Low carbon hydrogen has significant role to play worldwide by 2040


Across the world, low carbon hydrogen has the potential to play a significant role in achieving aims under the Paris Agreement, according to a report.

On 23 May, the World Energy Council (WEC) published a working paper following a series of deep dives to understand regional differences within low carbon hydrogen development. It found that as well as supporting the pursuit of Paris Agreement goals, low carbon hydrogen can also help countries in both diversifying their energy portfolios and strengthening the security of them.

However, the extent to which low carbon hydrogen is able to fulfil its potential is dependent on the evolution of its key production technologies, as well as significant global trade flows of hydrogen and hydrogen-based fuels.

Due to the high cost of transporting hydrogen, the majority will be consumed in the country or region where it is produced, with China and the USA – the two largest markets – expected to be self-sufficient. Though if enough regional and global cooperation emerges in the near future, there will be scope for substantial trade flows to open up by 2030. Hydrogen’s versatility makes it is relevant in many countries, with regional similarities and potential synergies therefore possible. This will pave the way for increasing regional cooperation in hydrogen development.

There are significant uncertainties that must be addressed as the focus switches from “whether” to develop low carbon hydrogen to “how” to do it. These include whether challenges in various supply chain options can be overcome, as well as whether hydrogen can play a role in tackling climate change in the short-term. The issue here is that the timeline for low carbon hydrogen project development is not sufficiently aligned with the need to address climate change.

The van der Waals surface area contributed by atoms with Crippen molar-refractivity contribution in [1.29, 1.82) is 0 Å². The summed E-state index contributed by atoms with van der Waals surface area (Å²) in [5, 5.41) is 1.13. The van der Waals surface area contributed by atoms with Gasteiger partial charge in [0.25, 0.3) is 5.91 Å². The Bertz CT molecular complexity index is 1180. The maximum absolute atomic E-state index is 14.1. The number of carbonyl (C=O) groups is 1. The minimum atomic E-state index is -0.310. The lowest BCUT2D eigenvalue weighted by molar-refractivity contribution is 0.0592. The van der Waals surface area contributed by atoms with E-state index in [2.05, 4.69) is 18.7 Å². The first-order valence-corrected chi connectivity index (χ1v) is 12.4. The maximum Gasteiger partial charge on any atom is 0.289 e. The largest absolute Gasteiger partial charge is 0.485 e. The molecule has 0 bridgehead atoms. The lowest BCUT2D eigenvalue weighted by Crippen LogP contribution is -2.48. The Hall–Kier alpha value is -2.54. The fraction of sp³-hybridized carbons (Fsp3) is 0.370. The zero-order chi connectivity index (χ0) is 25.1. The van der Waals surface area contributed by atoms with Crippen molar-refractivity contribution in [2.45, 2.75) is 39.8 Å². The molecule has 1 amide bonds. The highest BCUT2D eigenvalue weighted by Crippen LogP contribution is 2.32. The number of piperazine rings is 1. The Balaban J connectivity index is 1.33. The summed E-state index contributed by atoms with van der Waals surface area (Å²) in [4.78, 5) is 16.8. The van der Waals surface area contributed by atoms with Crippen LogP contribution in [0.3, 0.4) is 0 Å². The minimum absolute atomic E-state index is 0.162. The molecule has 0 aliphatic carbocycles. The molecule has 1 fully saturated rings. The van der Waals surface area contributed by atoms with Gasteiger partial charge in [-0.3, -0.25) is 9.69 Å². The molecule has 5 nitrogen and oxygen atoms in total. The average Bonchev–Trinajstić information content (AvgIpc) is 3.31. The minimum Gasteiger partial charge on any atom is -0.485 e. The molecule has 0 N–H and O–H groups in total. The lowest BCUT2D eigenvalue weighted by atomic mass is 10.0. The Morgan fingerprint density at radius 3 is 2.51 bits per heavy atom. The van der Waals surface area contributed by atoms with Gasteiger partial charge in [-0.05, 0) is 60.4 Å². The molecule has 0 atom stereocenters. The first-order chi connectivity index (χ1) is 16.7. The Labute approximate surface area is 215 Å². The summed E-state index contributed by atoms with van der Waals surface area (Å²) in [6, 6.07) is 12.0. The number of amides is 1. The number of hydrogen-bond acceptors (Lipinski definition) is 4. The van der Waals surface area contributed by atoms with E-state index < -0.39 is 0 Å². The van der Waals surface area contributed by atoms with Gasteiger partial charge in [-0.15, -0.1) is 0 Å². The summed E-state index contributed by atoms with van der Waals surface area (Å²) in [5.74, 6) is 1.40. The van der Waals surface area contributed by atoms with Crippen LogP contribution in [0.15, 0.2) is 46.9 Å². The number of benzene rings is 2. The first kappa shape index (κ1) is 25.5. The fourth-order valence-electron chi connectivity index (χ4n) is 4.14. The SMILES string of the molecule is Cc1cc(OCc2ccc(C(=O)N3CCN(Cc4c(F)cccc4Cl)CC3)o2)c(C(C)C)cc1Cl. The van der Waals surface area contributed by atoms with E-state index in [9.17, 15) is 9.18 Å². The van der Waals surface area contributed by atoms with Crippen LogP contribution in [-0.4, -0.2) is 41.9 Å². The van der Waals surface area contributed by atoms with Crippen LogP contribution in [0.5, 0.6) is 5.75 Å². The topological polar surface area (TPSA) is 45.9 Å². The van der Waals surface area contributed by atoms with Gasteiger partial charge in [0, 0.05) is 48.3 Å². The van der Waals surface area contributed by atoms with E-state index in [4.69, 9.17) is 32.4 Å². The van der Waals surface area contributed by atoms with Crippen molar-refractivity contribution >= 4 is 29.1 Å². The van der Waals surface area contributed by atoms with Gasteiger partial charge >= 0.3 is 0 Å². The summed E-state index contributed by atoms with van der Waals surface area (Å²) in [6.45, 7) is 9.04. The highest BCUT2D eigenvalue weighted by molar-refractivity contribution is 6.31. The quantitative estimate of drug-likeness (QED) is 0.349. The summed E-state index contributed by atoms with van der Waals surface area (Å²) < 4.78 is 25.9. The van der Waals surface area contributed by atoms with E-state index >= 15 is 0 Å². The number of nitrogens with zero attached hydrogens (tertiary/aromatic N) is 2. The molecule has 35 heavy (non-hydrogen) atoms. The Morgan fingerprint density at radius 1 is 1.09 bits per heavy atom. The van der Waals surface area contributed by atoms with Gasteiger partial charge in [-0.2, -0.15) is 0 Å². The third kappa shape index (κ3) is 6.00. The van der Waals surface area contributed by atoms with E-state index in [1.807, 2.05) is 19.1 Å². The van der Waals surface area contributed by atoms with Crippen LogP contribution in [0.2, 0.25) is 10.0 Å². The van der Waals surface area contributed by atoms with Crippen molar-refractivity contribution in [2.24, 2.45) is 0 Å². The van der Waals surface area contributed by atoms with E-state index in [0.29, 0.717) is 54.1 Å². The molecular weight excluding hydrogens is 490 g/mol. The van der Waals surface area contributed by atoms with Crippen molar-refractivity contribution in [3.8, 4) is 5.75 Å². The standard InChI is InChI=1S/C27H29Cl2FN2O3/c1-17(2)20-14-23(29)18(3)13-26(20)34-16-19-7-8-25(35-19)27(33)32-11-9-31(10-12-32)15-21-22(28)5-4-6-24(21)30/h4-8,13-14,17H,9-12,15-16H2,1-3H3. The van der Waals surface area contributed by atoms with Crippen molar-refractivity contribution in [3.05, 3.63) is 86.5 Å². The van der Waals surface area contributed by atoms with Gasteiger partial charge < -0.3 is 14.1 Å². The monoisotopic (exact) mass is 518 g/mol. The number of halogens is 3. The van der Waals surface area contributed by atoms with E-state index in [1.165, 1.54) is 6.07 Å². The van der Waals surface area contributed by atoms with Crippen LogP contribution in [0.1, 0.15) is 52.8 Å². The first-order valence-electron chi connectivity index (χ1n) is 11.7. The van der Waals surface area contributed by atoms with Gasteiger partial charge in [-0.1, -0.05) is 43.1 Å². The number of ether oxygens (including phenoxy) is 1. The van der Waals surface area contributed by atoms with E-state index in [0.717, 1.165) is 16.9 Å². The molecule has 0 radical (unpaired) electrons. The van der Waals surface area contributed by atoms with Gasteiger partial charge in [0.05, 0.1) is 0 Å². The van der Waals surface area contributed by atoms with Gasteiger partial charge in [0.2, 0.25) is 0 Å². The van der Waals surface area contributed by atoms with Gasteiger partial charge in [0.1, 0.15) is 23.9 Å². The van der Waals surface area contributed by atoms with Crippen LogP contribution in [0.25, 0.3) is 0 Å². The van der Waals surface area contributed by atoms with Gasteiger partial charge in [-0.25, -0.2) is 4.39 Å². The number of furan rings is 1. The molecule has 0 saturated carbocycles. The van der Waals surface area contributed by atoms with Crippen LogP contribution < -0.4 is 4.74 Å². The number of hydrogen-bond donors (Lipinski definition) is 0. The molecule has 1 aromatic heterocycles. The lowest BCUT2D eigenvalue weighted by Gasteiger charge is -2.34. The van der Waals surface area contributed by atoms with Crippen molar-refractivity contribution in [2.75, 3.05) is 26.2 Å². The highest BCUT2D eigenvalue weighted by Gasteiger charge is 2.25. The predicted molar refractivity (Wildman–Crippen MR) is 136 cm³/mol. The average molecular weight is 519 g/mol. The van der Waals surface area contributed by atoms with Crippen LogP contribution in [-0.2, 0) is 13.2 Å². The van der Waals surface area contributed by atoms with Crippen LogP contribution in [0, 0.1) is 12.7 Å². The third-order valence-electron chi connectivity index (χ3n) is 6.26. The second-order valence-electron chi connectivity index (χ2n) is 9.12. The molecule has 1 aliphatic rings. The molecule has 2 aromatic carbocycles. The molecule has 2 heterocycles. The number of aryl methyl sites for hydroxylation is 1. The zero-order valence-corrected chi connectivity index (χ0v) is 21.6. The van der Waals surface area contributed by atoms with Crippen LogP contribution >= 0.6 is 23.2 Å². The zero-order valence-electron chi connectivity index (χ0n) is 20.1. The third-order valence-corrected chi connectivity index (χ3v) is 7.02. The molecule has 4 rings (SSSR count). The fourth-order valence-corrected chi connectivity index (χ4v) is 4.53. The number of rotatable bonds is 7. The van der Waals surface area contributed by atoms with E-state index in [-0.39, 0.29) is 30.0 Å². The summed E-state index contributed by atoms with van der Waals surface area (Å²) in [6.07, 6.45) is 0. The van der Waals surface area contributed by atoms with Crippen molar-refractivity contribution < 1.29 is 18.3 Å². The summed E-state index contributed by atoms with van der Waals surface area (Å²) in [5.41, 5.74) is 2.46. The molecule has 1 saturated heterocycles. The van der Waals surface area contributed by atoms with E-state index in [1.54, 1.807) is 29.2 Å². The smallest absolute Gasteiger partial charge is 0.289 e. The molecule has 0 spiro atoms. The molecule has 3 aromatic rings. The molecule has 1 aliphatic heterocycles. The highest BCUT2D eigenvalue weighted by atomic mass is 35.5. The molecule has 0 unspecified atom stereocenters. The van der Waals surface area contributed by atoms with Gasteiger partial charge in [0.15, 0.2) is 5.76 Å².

Further uncertainties included whether bankable projects can emerge, along with if the gap between engineers and financers can be bridged. This gap refers to what technology providers could deploy and what bankers will finance. Guaranteeing the stability of supply of the main low carbon hydrogen production sources is also an issue, for both renewable hydrogen and fossil-based low carbon hydrogen. Renewable hydrogen relies on the supply of electricity from renewable resources which are at the mercy of weather fluctuations, while hydrogen derived from fossil fuels with CCUS could encounter issues through major fluctuations in the price of natural gas.

Looking ahead, to enable low carbon hydrogen at scale will call for greater coordination and cooperation among stakeholders worldwide to better mobilise public and private finance, and to shift the focus to end-users and people. Key enablers include moving from production cost to end-use price; developing Guarantees of Origin schemes with sustainability requirements; developing a global monitoring and reporting tool on low carbon hydrogen projects; and better coordination of social impacts alongside economic opportunities.